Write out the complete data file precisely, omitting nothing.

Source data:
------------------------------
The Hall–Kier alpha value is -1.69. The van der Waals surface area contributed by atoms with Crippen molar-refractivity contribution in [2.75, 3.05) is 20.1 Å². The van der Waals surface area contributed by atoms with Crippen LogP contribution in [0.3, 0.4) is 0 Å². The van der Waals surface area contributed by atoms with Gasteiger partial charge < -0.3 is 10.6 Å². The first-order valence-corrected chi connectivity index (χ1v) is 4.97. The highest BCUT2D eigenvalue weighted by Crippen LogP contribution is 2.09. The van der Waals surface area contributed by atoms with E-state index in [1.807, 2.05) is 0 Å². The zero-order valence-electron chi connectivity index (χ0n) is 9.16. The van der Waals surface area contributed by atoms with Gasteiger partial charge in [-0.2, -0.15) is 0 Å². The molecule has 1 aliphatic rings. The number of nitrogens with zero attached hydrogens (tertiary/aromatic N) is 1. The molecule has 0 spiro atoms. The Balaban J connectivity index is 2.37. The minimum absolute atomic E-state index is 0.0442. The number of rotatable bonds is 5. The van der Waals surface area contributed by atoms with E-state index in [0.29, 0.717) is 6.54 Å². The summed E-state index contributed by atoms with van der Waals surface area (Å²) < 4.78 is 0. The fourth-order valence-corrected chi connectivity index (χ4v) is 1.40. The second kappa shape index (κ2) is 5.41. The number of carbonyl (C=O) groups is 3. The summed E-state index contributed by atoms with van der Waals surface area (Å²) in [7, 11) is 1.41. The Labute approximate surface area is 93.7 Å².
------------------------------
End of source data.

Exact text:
The Hall–Kier alpha value is -1.69. The van der Waals surface area contributed by atoms with Crippen molar-refractivity contribution in [2.75, 3.05) is 20.1 Å². The van der Waals surface area contributed by atoms with Crippen LogP contribution in [0.3, 0.4) is 0 Å². The van der Waals surface area contributed by atoms with Gasteiger partial charge < -0.3 is 10.6 Å². The first-order valence-corrected chi connectivity index (χ1v) is 4.97. The highest BCUT2D eigenvalue weighted by Crippen LogP contribution is 2.09. The van der Waals surface area contributed by atoms with E-state index in [1.807, 2.05) is 0 Å². The zero-order valence-electron chi connectivity index (χ0n) is 9.16. The van der Waals surface area contributed by atoms with Gasteiger partial charge in [-0.2, -0.15) is 0 Å². The molecule has 1 aliphatic rings. The number of nitrogens with zero attached hydrogens (tertiary/aromatic N) is 1. The molecule has 0 spiro atoms. The Balaban J connectivity index is 2.37. The minimum absolute atomic E-state index is 0.0442. The number of rotatable bonds is 5. The van der Waals surface area contributed by atoms with E-state index in [0.29, 0.717) is 6.54 Å². The summed E-state index contributed by atoms with van der Waals surface area (Å²) < 4.78 is 0. The fourth-order valence-corrected chi connectivity index (χ4v) is 1.40. The second kappa shape index (κ2) is 5.41. The number of carbonyl (C=O) groups is 3. The summed E-state index contributed by atoms with van der Waals surface area (Å²) in [7, 11) is 1.41. The Labute approximate surface area is 93.7 Å².